This is not a cognitive process. I feel the peace and ease in my imagined body. This is an important point. Unlike Western thought and speculation of a mind existing apart from a body, in Vajrayana theory and practice, whether alive in this world, floating between death and birth, or in dreams, you always have a body. In fact you always have all three, mind, breath (or speech) and body. 

As Manjushri, I am on an island at the center of a lake, and enjoy the peace and freedom from disturbance that that place affords. I am aware of the elephants roaming randomly through the jungle on the shores of the lake. They don’t bother me, they don’t disturb me, as they go about their business. And over time, something changes. The change is not brought about by an act of will. It takes place more by letting something happen to me, letting the practice work on me. The practice works on me in its own way, often at levels I am not aware of. My job is to do the practice as best I can as it was given to me. Something changes only when I spend time in this image and feel it viscerally in every part of my being. The visceral connection, I think, is the key.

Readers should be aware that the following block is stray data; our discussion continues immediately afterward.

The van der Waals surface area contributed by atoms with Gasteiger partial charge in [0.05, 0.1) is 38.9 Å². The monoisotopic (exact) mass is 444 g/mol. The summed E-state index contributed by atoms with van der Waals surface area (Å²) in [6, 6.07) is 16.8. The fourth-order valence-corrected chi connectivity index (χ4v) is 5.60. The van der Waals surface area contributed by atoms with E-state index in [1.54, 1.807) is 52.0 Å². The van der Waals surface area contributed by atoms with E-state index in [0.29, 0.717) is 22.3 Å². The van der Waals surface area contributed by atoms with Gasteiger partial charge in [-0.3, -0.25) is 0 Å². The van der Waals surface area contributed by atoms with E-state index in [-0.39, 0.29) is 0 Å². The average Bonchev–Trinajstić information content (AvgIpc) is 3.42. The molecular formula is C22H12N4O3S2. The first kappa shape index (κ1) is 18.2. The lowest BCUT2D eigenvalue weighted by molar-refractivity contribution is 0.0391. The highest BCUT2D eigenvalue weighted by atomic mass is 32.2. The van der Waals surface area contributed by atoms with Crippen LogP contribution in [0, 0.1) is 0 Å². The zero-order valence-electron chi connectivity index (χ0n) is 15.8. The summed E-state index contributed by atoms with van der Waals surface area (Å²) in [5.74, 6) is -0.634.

That visceral connection is also the key to working with the six realms. In the next few newsletters, I will go through each of the six kinds of beings, how to work with each of them from a vajrayana perspective, and what they have to say about our life and how we interact with others. 

No comments: